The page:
Wednesday, December 05, 2007

Memories of the big house - downstairs

I have seen pictures of my mother holding me on the steps of our new home in the summer of 1950. We moved in June of that year. There doesn't seem to be many pictures in between that time until Barb appeared in April, 1952. I was 3 1/2 when she appeared.

I have been told by mom and my grandmothers in the far distant past that I was potty trained at 18 months. While this is a somewhat remarkable achievement I can only say that I do not know why this happened so early. I do remember being acutely attuned to the adults in my life and the fact that I got a lot of pressure to perform from Grandma S. (dad's mom). [I'm not putting last names in this blog to keep this somewhat anonymous.] She was a stickler for that kind of stuff and didn't put up with a lot of small child nonsense. There was an up-side to this, however. If you played by her rules you got to hang out at her house. The house on K____ was absolutely magnificent in my eyes. It is still there, but the last time I was in it was 1960.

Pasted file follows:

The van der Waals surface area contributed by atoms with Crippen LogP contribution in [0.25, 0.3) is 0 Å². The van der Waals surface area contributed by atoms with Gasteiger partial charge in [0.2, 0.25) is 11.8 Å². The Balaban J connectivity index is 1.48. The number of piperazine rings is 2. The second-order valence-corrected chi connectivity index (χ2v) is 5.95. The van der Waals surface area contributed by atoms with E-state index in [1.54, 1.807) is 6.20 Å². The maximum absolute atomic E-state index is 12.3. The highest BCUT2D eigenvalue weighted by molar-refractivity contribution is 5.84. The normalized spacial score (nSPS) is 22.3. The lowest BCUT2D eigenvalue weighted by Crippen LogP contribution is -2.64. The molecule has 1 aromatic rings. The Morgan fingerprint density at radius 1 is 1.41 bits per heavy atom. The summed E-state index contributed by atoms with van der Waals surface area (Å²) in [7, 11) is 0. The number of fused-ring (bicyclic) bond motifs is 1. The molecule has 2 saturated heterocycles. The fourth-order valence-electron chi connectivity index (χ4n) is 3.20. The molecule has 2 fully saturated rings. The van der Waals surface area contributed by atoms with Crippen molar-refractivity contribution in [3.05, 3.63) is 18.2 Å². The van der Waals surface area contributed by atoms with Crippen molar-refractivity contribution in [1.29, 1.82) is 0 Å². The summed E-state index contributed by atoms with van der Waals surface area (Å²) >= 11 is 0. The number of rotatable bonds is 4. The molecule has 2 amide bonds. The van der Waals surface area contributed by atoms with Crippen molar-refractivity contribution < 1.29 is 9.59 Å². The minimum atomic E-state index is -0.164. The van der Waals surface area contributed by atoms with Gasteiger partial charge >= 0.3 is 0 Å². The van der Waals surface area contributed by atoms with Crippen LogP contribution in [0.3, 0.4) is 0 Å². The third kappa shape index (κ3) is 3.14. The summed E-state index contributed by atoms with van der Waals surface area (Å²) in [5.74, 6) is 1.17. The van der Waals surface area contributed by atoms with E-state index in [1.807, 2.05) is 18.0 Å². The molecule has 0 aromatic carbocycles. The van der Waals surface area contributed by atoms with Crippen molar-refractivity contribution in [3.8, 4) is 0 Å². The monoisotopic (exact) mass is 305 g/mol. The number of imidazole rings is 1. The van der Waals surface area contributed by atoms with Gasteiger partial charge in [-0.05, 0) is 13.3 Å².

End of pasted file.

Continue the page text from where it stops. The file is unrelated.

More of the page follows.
I guess I made the mistake of getting into my grandmother's rouge when I was quite young. My mother found me playing in it and making quite a mess. I'm sure my grandmother had a fit and that probably made a big impression on me. I never did anything like THAT again over there. As I got older I spent a lot of time visiting over there and staying over night, especially after Barb came on the scene. She had a wonderful screened porch on the front with an old-fashioned wicker swing. I remember lying down on it (it had padding that was quite comfy) on very hot days and drinking lemonade with her there. There were other wicker chairs to sit in also, and it was a great spot to hang out in during the summer.